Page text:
- ASSISTANT PROFESSOR Genetics and Genomic Sciences
- Linderman Research Webpage
Michael Linderman is a computer engineer and computational systems biologist building large-scale coherent models of disease. He earned his Ph.D. and M.S. from Stanford University in Electrical Engineering and his B.S. from Harvey Mudd College in Engineering. Michael did his postdoctoral work in Garry Nolan's laboratory at Stanford applying a GPU supercomputer and novel programming tools to cancer biology. Michael is currently a member of the Department of Genetics and Genomic Sciences and the Institute for Genomics and Multiscale Biology where he works on developing more powerful and efficient computer systems for systems biology.
Computational Systems Biology
At the scale of 100-1000s of gigabytes of data per complete genome, computational systems biology is quickly reaching a scale of computing more typically associated with Google, Facebook, or Yahoo. This is the cutting-edge of “big-data”, and as such life scientists cannot be mere consumers of high-performance computing (HPC) technology but must also be innovators. Successfully extracting clinical insight from large-scale high-dimensional datasets will depend on us building new computer systems orders-of-magnitude bigger, faster and more efficient than anything in use today. My research focuses on delivering those improvements in performance, efficiency and usability.
My research program in the Institute of Genomics and Multiscale Biology addresses these challenges by: 1) building a more flexible, powerful and efficient supercomputer by combining traditional servers, cloud-based servers and GPUs; 2) developing new statistical methods that can take better advantage of those computing resources; and 3) developing software tools that make Institute’s computing infrastructure more accessible to its researchers and their collaborators.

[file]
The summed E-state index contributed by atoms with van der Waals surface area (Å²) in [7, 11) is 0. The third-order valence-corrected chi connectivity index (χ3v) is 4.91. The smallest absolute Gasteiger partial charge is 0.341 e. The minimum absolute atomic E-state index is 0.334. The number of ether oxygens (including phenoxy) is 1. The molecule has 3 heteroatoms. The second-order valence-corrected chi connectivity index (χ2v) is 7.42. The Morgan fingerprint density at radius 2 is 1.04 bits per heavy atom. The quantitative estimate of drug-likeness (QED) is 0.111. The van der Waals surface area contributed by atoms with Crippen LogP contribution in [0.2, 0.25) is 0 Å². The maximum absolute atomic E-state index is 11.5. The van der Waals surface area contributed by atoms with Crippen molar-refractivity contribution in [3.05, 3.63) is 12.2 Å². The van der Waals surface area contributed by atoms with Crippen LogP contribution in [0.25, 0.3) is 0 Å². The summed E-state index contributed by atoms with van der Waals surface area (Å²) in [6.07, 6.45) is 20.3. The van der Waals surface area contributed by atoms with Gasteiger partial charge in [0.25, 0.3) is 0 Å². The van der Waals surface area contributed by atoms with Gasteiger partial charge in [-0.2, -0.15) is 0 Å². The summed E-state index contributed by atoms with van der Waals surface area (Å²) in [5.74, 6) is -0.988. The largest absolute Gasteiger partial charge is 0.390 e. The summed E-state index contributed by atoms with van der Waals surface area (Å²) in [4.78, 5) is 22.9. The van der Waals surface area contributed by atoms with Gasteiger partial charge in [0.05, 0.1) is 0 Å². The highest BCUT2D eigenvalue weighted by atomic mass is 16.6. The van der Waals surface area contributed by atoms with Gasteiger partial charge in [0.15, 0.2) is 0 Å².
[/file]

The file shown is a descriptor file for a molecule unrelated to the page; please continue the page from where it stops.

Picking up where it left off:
Qiu P, Simonds EF, Bendall SC, Gibbs KD, Bruggner RV, Linderman MD, Sachs K, Nolan GP, Plevritis SK. Extracting a cellular hierarchy from high-dimensional cytometry data with SPADE. Nature biotechnology 2011 Oct;.
Schadt EE, Linderman MD, Sorenson J, Lee L, Nolan GP. Computational solutions to large-scale data management and analysis. Nature reviews. Genetics 2010 Sep; 11(9).
Linderman MD, Bruggner RV, Athalye V, Meng TH, Bani Asadi N, Nolan GP. High-throughput Bayesian Network Learning using Heterogeneous Multicore Computers. Proc. of the Intl. Conf. on Supercomputing 2010;: 95-104.
Linderman MD, Collins JD, Wang H, Meng TH. Merge: A programming model for heterogeneous multi-core systems. Proc. of Intl. Conf. on Architectural Support for Programming Languages and Operating Systems 2008;: 287-296.
Physicians and scientists on the faculty of the Icahn School of Medicine at Mount Sinai often interact with pharmaceutical, device and biotechnology companies to improve patient care, develop new therapies and achieve scientific breakthroughs. In order to promote an ethical and transparent environment for conducting research, providing clinical care and teaching, Mount Sinai requires that salaried faculty inform the School of their relationships with such companies.
Dr. Linderman has not yet completed reporting of Industry relationships.
Mount Sinai's faculty policies relating to faculty collaboration with industry are posted on our website at http://icahn.mssm.edu/about-us/services-and-resources/faculty-resources/handbooks-and-policies/faculty-handbook. Patients may wish to ask their physician about the activities they perform for companies.
1255 Fifth Avenue Floor 1 Room 12
New York, NY 10029
Icahn Medical Institute Floor 3 Room L3-35
1425 Madison Avenue
New York, NY 10029